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Delaware's largest hospitals implement crisis standards to manage overwhelming COVID hospitalizations

Nick Ciolino
Delaware Public Media

Many of Delaware’s hospital systems are implementing crisis standards because of a record breaking surge in cases of COVID-19.

Delaware continues to break records for COVID-19 infections. As of Sunday, the state is reporting an average of almost 2,800 new cases per day. In comparison, the highest spike the state ever recorded previously was around 850 cases per day a year ago.

Hospitalizations are also shooting sky-high. For almost two weeks, the state hospitalization numbers have been going above and beyond any previous high since the beginning of the pandemic. 714 Delawareans are currently hospitalized.

In response to this unprecedented demand, four of Delaware's largest hospital systems announced the implementation of Crisis Standards: including ChristanaCare, Bayhealth, TidalHealth Nanticoke and Saint Francis Hospital.

ChristianaCare Chief Physician Ken Silverstein says the Crisis Standards will mean prioritizing care to those who need it most.

“It could go all the way up to the situation with monoclonal antibodies — that’s the treatment you’ve heard about that’s given to patients as outpatients when they are diagnosed with COVID,” he says. “And those medications are in short supply and so we have to clinically prioritize who should get those medications.”

Silverstein describes a few more examples of what the standards mean to patients — hospital nutritionists don’t have the capacity to serve every patient a hot meal, and will need to determine which patients get a hot meal every day.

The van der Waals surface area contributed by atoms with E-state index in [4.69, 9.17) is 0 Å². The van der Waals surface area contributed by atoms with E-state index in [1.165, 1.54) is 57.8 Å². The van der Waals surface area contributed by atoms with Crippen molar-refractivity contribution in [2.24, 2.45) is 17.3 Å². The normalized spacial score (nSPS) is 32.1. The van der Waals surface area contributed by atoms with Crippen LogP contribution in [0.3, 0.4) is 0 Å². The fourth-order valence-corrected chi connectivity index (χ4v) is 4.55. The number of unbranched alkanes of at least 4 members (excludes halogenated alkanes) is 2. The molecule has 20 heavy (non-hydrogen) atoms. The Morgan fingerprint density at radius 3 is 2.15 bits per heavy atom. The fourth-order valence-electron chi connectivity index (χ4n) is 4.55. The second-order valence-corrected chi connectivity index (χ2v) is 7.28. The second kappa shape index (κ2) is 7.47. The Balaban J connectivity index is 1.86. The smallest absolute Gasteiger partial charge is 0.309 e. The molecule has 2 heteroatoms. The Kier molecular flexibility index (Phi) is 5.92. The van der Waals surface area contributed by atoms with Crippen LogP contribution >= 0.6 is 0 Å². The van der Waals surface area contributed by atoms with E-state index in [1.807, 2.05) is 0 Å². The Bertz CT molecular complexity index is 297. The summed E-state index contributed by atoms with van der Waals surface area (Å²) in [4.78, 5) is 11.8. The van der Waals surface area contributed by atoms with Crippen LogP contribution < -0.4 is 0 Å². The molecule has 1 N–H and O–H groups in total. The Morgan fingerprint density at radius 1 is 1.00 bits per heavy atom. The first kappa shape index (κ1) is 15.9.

And nurses, who help administer medications to many patients daily, will need to determine which patients need to get their medications at the prescribed time; versus which might be able to wait an hour.

Silverstein says these crisis standards aren’t sustainable.

“The health care system is in dire circumstances and we need the community to be aware of that cause we need the community to work with us to mitigate the spread of the disease,” Silverstein says. “COVID is what’s causing the overwhelming volume.”

He says their hospitals have been over 100 percent capacity for weeks now, and 40 percent of their patients are COVID-positive.

The hospitals are urging everyone to get vaccinated and boosted as soon as possible, vaccination can minimize the chance of hospitalization — and people should avoid visiting the emergency room unless it’s urgent.

Gov. John Carney has also mobilized more members of the National Guard to come and help. On top of 100 members training to become Certified Nursing Assistants and help at Delaware’s nursing facilities, Carney announced an additional 70 members will be deployed as non-clinical workers in hospitals across the state, to help alleviate staffing shortages and let medical staff focus on helping patients.

Roman Battaglia is a corps member with Report for America, a national service program that places journalists into local newsrooms.

Roman Battaglia grew up in Portland, Ore, and now reports for Delaware Public Media as a Report For America corps member. He focuses on politics, elections and legislation activity at the local, county and state levels.
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